Re: [LAU] OT: Microphone choice for pipe organ

From: Jörn Nettingsmeier <>
Date: Sat Jun 19 2010 - 11:18:09 EEST

On 06/13/2010 11:40 PM, Jonathan Gazeley wrote:
> Hi all,
> In the past I've recorded a church choir and organ, using a pair of
> small condensers[1] in an X-Y layout for the choir, and a single
> large-diaphragm condenser[2] for the pipe organ (which is at the other
> end of the church).
> The large condenser copes extremely well with the organ, and it sounds
> great when the choir and the organ play together, but during the solo
> organ parts, the organ sounds a bit "mono".
> Today, I recorded again but used two inexpensive dynamic microphones[3]
> in an X-Y pair for the organ. I was pleasantly surprised by the general
> recording quality and sound colour of the dynamic mics - I thought they
> wouldn't stand up against the much more expensive condenser. It also
> sounds good in stereo - although these cheap mics have a fairly loud
> background hiss. What can you expect from a 3-pack for £25?

nothing :)

> So, is anyone able to recommend good quality but inexpensive dynamic
> mics that can cope with the loud SPL of a pipe organ at ten feet, have a
> low background noise, and don't mind being at the end of a 20m XLR cable?

no. i'm also pretty sure you'd want a condenser. for the organ, dynamics
might be interesting and ok'ish, but condensers are more versatile,
generally. i love my md421s, but i'm not using them as often as the

no serious microphone should show signal degradation after just 20m. for
professional recordings, 100m or more used to be the norm whenever an OB
van was involved.

> Another choice might be for me to buy another pair of C-2s (which are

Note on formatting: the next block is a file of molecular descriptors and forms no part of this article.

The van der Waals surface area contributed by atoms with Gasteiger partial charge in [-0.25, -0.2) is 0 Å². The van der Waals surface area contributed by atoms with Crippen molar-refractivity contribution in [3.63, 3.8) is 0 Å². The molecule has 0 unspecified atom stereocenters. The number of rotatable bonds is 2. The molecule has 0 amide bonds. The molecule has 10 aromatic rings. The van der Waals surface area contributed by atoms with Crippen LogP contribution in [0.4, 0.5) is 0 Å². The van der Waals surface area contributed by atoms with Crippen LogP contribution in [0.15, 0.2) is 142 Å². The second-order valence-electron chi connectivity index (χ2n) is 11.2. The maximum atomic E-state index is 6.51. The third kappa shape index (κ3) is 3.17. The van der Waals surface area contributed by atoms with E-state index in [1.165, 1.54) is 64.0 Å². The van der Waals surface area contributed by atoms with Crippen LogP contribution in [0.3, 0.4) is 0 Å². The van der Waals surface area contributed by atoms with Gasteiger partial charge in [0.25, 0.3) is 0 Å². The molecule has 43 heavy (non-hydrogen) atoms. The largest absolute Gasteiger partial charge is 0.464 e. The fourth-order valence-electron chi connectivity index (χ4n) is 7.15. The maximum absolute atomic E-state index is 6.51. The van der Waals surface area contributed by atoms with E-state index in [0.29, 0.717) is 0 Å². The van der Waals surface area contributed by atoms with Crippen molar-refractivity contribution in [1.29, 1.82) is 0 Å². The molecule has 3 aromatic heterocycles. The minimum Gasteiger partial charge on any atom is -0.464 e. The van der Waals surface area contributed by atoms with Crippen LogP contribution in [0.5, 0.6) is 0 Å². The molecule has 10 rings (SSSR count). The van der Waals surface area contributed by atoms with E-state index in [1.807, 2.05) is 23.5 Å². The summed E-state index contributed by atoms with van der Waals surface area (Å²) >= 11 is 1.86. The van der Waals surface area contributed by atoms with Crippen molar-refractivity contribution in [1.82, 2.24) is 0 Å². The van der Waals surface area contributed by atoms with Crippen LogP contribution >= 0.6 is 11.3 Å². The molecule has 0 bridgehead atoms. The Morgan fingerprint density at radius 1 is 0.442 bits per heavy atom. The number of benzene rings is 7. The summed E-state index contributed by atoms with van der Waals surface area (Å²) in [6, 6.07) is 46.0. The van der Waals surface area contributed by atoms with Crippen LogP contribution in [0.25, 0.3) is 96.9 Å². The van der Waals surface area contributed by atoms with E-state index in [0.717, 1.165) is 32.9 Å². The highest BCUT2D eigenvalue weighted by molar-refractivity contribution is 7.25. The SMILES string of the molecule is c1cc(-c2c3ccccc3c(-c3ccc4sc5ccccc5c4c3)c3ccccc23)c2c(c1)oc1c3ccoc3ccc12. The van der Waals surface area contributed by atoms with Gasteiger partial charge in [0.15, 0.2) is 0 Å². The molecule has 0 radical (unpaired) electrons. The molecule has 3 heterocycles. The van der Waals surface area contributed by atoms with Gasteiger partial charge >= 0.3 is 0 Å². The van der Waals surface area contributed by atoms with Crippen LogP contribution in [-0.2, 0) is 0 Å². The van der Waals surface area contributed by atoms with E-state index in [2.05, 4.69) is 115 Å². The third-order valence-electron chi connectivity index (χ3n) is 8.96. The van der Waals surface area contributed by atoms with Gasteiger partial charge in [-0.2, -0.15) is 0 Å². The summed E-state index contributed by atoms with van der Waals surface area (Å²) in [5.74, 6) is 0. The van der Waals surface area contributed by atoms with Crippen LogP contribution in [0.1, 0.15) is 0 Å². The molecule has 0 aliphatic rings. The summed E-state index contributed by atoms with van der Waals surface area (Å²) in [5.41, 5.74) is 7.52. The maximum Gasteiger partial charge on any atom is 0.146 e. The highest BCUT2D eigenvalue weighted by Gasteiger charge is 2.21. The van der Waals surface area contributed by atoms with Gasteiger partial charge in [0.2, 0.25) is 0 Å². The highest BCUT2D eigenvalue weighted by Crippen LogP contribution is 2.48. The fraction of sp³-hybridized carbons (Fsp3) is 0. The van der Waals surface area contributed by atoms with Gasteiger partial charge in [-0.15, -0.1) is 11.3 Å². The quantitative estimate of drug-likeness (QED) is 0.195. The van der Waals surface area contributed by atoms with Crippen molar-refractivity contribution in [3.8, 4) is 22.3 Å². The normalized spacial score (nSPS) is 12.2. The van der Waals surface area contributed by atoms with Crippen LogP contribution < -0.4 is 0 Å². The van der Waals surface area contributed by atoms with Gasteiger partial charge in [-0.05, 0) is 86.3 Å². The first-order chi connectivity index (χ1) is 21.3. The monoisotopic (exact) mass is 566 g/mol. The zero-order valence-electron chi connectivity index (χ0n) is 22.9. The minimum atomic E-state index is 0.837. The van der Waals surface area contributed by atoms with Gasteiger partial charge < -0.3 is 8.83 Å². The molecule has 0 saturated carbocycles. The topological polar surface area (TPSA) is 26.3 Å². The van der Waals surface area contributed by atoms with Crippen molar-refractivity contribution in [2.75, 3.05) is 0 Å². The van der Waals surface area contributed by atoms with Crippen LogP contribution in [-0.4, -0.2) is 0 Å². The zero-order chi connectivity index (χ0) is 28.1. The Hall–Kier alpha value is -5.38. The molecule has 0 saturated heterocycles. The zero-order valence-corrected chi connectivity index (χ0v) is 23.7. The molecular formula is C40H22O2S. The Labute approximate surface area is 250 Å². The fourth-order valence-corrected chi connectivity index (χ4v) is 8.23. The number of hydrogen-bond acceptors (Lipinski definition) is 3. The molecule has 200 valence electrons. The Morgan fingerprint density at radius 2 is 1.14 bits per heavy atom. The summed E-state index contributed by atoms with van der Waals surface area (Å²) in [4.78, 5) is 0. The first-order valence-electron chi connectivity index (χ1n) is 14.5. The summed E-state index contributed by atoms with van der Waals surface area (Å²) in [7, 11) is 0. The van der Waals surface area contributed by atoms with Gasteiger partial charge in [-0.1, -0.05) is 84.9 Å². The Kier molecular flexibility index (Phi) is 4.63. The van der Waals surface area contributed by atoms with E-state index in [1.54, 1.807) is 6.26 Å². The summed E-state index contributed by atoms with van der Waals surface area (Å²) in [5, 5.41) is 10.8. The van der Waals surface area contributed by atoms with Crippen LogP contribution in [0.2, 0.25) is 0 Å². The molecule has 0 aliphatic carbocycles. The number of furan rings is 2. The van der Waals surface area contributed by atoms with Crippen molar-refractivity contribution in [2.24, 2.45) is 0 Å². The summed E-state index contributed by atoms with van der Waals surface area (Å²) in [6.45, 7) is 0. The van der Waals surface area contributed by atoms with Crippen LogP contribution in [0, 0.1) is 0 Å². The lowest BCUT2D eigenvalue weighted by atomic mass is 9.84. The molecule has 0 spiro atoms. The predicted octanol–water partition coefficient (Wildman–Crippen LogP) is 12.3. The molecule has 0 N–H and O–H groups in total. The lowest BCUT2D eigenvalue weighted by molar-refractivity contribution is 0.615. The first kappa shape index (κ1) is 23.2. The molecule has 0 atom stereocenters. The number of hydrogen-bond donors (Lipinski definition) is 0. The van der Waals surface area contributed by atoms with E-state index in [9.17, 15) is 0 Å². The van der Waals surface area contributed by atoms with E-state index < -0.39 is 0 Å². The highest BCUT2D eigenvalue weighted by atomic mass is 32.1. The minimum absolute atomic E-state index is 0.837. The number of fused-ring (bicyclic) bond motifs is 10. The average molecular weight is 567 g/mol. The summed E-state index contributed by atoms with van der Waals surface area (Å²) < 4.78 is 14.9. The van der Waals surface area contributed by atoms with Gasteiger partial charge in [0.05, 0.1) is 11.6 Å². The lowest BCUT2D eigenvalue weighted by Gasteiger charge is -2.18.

> excellent), although I'm not sure how well they will cope with the low
> frequencies of a pipe organ (as low as 15Hz).
> I could also try a pair of large-diaphragm condensers, such as the
> Behringer C-1 [4]. Any thoughts?

large diaphragms are mostly show-off, in my experience. good large
capsules can be quite nice, but they are expensive to manufacture, and
their directivity patterns are a sad joke. if you're on a tight budget,
go small diaphragm. i like the røde nt55. for 500€, you get a matched
pair with cardioids *and* swappable omni capsules.

after having heard a direct comparison, i'm now pretty convinced that
the only way to record an organ is with omnis or very wide cardioids, as
main mikes, due to their extended low frequency response. with
cardioids, no matter how good, you are simply missing two octaves at the
bottom, where the nice 32' oomph is.
if you can't use omnis because of the reverb situation or because they
pick up nasty echoes from the choir, you will have to use a shelf eq to
bring the 32' back to where it belongs, but that can be difficult.

depending on the configuration of the organ, having another pair at 4-5m
height to capture the upper stops can be useful.

if you're not looking for very precise localisation, just pleasant
spaciousness, AB miking rather than XY is the technique of choice. with
large sounding bodies such as orchestras or organs, it has the
additional advantage of more uniform coverage as the spacing increases.
(finding just one spot where all parts of the sounding body have good
balance can be hard.)
using two (or even three) omnis on an organ, spaced several meters
apart, is not uncommon.



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Received on Sat Jun 19 12:15:01 2010

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